Allison looked baffled. “What? Stiles? What are you doing here?”

Other Stiles smiled at her. “My dad has worked here all my life, Allison. Of course we came here when we heard that there was going to be an attack.”

“What?” she repeated.

“You should be pleased,” Other Stiles said. “You came here with the intent to murder, and the record will show that’s absolutely what you did. Fun fact, since it was your grandfather who convinced your mother she had to die, you could even say that her death has been avenged! I hope you have fun explaining how Argent weapons wielded by Argent thugs caused all this damage.”

Allison stared at him. “That’s not what happened!”

“I think you’ll find that it did,” Other Stiles assured her.

“It won’t hold up in court,” Chris Argent said calmly. “It might be better for everyone involved if we just walked away.”

Noah folded his arms and raised his eyebrows. “You mean I should ignore your group of armed assailants opening fire on the station?”

Chris shrugged. “You have no proof. Any security footage will show you either murdering helpless men or otherwise complicit with their deaths. You’ll be in as much trouble as we are. Possibly more.”

Other Stiles smirked. “It’s cute that you think that we’re not going to use the assets at our disposal to put you and everyone with you away.”

Chris glanced over at Noah. “You’re a man of the law. Are you really going to break the oaths you swore, use magic to conceal your crimes? Is that the role model you want to present to your son?”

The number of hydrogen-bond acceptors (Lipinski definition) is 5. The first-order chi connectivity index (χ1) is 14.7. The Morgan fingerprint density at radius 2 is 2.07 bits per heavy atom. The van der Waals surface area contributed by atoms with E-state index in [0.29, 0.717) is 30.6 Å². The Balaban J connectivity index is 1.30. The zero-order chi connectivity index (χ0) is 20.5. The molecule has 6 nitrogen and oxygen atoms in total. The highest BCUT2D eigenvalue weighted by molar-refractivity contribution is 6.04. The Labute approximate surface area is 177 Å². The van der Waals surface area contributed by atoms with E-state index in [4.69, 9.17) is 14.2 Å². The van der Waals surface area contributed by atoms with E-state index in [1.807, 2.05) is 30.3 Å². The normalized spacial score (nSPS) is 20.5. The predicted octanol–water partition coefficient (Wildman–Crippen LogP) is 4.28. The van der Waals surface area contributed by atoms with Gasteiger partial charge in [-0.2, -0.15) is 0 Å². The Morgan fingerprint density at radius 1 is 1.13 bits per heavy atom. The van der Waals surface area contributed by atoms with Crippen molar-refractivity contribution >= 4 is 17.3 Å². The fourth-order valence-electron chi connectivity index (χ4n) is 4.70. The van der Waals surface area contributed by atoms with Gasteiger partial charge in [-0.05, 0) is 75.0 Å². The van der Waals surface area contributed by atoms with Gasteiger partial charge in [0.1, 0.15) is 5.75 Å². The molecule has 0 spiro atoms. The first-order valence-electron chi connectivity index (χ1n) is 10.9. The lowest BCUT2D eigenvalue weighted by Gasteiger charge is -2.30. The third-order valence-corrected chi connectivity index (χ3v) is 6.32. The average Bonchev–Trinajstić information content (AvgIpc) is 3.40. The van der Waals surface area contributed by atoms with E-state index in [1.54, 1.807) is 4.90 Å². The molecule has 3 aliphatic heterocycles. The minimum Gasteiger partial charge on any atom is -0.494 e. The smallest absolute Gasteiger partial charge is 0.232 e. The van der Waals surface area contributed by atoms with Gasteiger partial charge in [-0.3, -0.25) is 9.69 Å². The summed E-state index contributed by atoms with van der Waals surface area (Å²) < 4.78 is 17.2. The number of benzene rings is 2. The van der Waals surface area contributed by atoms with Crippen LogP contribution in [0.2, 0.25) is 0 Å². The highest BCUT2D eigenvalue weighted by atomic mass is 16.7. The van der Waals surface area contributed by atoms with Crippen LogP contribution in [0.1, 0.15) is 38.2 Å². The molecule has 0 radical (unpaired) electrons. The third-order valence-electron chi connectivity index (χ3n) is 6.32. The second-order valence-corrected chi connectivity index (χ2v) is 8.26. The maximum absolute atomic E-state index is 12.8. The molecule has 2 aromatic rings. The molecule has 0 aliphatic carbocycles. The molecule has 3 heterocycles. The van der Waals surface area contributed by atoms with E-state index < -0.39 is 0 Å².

That really pissed Stiles off. How dare this murdering, torturing, asshole hunter try to manipulate his dad! Other Stiles didn’t say anything, just crossed his arms.

Noah’s only reaction was to raise his eyebrows. “You’re trying to argue moral equivalence with me? You think that your crime of attacking a staffed law enforcement building with automatic weapons is equal to the distasteful acts we had to perform to protect it? And that we therefore all deserve the same consequences?”

“My father is a lawyer,” Jackson sneered. “You think I don’t know how to spot crap like this? Give me a break.”

Noah nodded his agreement. “I’m also considered to be well-versed in the law, which shouldn’t be a shock to anyone here.”

“You can’t arrest us!” Allison exclaimed. “My family has a sacred duty! It’s our responsibility to keep humanity safe from the monsters!”

Noah’s eyebrows were still raised. “It sounds to me like your family are the monsters.”

Allison looked shocked that she wasn’t instantly believed but soon rallied. “They’re lying to you! You can’t trust anything they say; they’re not even human!”

Noah rolled his eyes. “It wasn’t the werewolves who opened fire on a staffed sheriff’s station, Miss Argent.”

“You don’t understand! He murdered my mother!”

“Even if an unproven accusation were enough justification for attacking someone with deadly force, what exactly did my deputies have to do with this? The only people attacking them were you lot.”

Allison’s mouth opened, but she couldn’t seem to think of anything to say in answer to that.

“I think you’ll find we understand far better than you do, Princess Argent,” Other Stiles said, voice flat. “This is what really happened. Your mother’s plan to murder your underage boyfriend—for nothing more than having the presumption to fuck you while being a werewolf—backfired. When he arrived to save the day, Derek was caught in the gas that Victoria was using to kill Scott. While disoriented and hallucinating, he accidentally bit her. If you want to point fingers at who killed your mom, you should look to your dad. Pretty sure he was the one literally holding the knife.”

Allison recoiled. “What?” She turned to Chris, staring at him with wide, imploring eyes. “He’s lying! Tell me he’s lying!”

Chris dropped his gaze. “It was what she wanted, Aly.”

“The bit about her trying to kill Scott…was that true too?” Allison turned to Scott, who was looking as guilty as Chris. “It is! Why didn’t you tell me!”